3D Rating: NA
The film is presented in its original 2:35:1 aspect ratio, likely taken from the same HD transfer created for Indicator’s Region B Blu-ray release. Film grain, color palette and fine details are all presented faithfully with minimal problems like scratches, tears and dirt present on the transfer. Overall, this release bests the previous Paramount DVD in terms of visual quality and is likely the best the movie will ever look on home video.
The film’s original mono soundtrack is presented on a PCM track for this release. Dialogue, sound mix and music score by John Barry and Ken Thorne are all presented faithfully with minimal cases of distortion like crackling, popping and hissing present on the track. Overall, this release is likely the best the movie will ever sound on home video and surpasses the previous Paramount DVD release of the movie.
Special Features: 4/5
Running Out of War (19:49) – Created for this Blu-ray release, film critic David Cairns goes over the film’s history, the novel and its translation to the screen in this visual essay.
A Great Adventure (31:07) – Ported over from the Indicator Blu-ray, 2nd unit director and co-film editor John Glen shares his memories of working on the film.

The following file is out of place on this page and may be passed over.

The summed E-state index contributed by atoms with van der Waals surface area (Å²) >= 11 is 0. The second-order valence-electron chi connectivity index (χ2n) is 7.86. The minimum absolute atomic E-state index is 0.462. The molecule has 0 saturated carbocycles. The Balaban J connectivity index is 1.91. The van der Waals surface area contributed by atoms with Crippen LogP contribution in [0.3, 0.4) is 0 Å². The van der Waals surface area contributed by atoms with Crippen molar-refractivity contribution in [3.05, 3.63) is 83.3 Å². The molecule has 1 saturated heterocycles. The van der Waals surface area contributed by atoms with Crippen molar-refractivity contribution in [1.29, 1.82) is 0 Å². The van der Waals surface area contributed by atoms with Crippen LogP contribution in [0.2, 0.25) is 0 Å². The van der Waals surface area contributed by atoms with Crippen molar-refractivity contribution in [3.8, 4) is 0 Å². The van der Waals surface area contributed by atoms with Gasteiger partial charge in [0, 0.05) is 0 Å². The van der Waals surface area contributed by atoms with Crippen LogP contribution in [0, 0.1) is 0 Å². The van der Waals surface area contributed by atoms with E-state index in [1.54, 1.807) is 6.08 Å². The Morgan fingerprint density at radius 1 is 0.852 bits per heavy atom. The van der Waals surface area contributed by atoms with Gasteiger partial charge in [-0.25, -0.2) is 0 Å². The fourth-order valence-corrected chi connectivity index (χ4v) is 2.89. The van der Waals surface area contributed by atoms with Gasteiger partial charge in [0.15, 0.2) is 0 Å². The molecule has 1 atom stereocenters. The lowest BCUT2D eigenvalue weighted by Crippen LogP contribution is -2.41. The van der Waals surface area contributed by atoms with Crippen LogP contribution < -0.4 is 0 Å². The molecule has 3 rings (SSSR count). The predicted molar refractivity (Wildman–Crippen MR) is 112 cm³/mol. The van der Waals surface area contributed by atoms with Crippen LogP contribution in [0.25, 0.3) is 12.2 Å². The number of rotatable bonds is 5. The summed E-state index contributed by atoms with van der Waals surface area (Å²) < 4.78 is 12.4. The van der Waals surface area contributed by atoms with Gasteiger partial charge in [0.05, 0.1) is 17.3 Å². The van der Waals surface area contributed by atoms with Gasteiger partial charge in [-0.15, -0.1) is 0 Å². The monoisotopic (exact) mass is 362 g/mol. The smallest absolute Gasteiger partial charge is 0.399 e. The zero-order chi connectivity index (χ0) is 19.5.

Dougie, Chic and Me (17:17) – Focus puller Robin Vidgeon talks about working with cinematographer Douglas Slocombe and camera operator Chic Waterson on the movie in this interview from the Indicator Blu-ray.
One Man Army (17:18) – Film critic Sheldon Hall shares his appreciation for the movie in this interview carried over from the Indicator Blu-ray.
Image Gallery (17)
Theatrical Trailer (3:17)
Booklet feat. an essay by critic Philip Kemp
Not carried over from Indicator’s 2022 Region B Blu-ray release are an audio conversation with producer Michael Deeley, a 1999 documentary on cinematographer Douglas Slocombe, a Super 8 version of the movie and an additional essay by Julian Wheeler with an archival print interview with Peter O’Toole.
Despite a rather tepid reception from critics and audiences upon first release, Murphy’s War is still a solid anti-war adventure film that’s a highlight in the careers of Peter Yates and Peter O’Toole. Arrow Video has done a solid job of bringing the film to Blu-ray here in the US, with a solid HD transfer and a good mix of new and legacy special features (although not all of the features from Indicator’s Blu-ray release made the cut here). Very highly recommended and absolutely worth upgrading from the Paramount DVD.
Mychal has been on the Home Theater Forum’s reviewing staff since 2018, with reviews numbering close to 300. During this time, he has also been working as an assistant manager at The Cotton Patch – his family’s fabric and quilting supplies business in Keizer, Oregon. When not working at reviewing movies or working at the family business, he enjoys exploring the Oregon Coast, playing video games and watching baseball in addition to his expansive collection of movies on DVD, Blu-ray and UHD, totalling over 3,000 movies.